After becoming disabled in 2012 from a neurological disorder, Rachel Slick vastly reduced her career in large scale Public Art. While financially and creatively devastating, the changes brought unexpected joys, too. Rachel returned to a long time love of ceramics. She sought and found healing in the imagery of the desert.
Her focus is a contemporary interpretation of traditional arts of the Southwest. As a person of mixed ancestry, Rachel is fascinated by how traditional themes and archetypes change and relate to our modern world. She is exclusively represented by Wilde Meyer Gallery in Scottsdale and Tucson, and actively seeking representation in other states. please contact her at email@example.com
The artist Rachel Slick at Ted De Grazia's Guadalupe Chapel, Tucson Az 2014
Milagros, Angels, Demons and Calaveras
Miracle Charms have been used since the 5th century, imploring divine aid from saints and guardians or giving thanks. In this contemporary rendition, the milagro remains a heartfelt object of gratitude as well as a modern meditation of the meeting place between spirit and the body.
Familia Calaca, Florita, Mermaid's Hand, Pomona and her Golden Apple Mermaid's Hand H
Angels and Demons
If you keep an angel or a demon in your home and treat it well, they will work to keep you safe, and repel negative forces that try to enter.
The Dance of Life and Death, painted sculpture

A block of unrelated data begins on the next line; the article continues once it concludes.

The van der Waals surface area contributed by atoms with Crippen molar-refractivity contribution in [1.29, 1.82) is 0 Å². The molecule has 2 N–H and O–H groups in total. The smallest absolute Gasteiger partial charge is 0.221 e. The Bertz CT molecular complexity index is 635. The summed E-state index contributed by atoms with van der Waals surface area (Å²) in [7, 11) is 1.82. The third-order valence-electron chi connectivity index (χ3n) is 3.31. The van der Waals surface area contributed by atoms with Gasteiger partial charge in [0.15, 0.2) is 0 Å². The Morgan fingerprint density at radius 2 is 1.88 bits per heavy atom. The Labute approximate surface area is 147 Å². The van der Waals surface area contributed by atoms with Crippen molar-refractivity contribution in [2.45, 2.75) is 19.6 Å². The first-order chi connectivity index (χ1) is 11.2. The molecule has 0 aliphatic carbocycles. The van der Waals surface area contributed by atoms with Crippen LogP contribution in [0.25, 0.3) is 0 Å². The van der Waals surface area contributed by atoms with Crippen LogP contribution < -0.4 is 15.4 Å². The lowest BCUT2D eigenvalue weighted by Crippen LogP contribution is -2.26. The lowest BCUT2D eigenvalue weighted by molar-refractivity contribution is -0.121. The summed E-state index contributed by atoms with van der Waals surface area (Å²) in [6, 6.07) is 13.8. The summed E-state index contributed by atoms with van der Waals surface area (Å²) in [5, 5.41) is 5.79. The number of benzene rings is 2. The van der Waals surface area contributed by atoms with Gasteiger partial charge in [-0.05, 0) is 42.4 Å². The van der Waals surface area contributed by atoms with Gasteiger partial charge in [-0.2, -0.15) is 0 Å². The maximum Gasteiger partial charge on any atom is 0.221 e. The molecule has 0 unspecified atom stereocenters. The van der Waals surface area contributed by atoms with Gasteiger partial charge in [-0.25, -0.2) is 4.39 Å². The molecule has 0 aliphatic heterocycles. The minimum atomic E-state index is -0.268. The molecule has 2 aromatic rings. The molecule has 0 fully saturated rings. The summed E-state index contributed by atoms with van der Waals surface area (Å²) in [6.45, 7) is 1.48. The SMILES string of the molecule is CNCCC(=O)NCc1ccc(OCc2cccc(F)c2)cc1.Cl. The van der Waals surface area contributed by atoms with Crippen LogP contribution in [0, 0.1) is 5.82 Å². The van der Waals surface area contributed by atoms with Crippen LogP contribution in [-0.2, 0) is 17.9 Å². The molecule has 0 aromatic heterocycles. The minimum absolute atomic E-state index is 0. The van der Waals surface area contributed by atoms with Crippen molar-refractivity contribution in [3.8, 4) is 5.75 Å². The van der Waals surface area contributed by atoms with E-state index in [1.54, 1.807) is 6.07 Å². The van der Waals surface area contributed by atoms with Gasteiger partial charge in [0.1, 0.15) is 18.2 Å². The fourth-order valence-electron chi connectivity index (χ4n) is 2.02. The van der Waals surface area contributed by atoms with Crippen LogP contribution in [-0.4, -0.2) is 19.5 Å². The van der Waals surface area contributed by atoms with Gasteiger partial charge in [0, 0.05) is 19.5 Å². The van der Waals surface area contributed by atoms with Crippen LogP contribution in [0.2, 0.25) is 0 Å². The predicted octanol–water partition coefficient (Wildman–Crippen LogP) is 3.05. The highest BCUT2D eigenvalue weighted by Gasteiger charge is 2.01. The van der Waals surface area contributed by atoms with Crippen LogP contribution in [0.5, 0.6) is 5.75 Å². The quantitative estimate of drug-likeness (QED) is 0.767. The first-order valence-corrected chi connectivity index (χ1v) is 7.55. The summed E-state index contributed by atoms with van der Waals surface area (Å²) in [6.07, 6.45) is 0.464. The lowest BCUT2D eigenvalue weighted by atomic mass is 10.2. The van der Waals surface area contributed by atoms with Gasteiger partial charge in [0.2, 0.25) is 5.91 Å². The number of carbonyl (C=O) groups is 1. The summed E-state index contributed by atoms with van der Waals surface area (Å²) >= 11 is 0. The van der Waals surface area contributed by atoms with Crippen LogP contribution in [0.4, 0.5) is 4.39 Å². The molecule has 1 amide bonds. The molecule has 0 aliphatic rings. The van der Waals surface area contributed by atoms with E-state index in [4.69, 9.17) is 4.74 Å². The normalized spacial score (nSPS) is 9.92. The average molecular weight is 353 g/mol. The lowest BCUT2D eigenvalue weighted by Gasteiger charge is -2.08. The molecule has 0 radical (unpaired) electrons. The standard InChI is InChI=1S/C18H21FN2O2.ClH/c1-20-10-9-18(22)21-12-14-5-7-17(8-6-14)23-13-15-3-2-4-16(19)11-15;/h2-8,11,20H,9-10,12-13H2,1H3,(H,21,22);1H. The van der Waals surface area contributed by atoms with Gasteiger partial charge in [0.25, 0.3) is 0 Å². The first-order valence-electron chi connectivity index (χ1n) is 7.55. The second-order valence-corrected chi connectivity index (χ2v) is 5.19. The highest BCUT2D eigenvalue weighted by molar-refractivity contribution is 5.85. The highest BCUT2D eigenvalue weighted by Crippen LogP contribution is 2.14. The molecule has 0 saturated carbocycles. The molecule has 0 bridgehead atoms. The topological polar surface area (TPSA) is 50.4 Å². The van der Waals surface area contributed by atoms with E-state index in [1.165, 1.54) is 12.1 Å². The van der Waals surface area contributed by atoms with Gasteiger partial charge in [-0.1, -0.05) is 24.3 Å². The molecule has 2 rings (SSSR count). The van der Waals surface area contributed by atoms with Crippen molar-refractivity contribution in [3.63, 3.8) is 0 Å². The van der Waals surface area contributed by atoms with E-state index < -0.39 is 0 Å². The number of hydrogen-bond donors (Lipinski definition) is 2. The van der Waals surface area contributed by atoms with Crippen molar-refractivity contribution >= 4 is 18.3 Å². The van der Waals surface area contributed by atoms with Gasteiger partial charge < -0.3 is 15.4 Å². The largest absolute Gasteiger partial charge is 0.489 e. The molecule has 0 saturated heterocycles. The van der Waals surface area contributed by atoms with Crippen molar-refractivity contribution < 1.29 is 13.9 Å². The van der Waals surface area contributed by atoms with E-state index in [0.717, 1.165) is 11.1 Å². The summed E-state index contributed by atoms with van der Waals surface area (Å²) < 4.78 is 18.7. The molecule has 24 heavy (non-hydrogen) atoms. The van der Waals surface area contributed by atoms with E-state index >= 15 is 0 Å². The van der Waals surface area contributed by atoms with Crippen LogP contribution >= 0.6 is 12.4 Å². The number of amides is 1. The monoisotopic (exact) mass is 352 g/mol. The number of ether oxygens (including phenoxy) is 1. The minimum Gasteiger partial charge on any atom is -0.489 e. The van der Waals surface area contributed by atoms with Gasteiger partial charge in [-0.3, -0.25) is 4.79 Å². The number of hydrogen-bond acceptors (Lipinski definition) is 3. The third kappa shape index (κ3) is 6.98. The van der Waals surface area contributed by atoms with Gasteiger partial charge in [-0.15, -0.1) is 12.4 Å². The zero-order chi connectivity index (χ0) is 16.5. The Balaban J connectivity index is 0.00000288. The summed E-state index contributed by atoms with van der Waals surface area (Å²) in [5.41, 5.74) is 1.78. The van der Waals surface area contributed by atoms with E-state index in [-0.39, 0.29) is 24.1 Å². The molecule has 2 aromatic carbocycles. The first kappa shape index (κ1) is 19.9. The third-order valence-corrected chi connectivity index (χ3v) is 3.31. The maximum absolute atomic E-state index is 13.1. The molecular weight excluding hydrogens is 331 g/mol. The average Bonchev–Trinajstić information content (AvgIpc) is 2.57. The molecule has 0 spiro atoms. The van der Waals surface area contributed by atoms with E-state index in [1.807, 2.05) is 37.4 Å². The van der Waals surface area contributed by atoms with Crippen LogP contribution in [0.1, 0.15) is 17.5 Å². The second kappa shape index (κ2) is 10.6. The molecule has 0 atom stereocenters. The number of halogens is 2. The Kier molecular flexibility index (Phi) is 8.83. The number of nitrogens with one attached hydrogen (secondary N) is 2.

Commissions: Many clients have asked me to create a special piece in honor of a loved one who has passed on to the Spirit world. Most frequently, these requests honor a family member, lover or friend, or pet. It is my deep honor to be able to use my skills to create a memorial piece. please contact me at firstname.lastname@example.org to discuss such a memorial. Below are examples of memorial commissions.
Angelito, spirit guide for cats Francisco, the stardog
Dia de los Muertos
When the earth turns away from the sun and we enter the dark part of the year, the spirits of the dead return to us to celebrate, feast, and remember. The scent and glow of their favorite flower, the marigold,guides them through the thinning veil. Flickering candle light beckons, and the sound of old boleros and children's laughter help the dead find their families. It is a time of celebration and transformation.
Skull forms used during Dia de los Muertos to help the dead recognize us and express the magic of transformation. Flowers, vines, fruits and insects on the calaveras express that transformation from living flesh to pure spirit.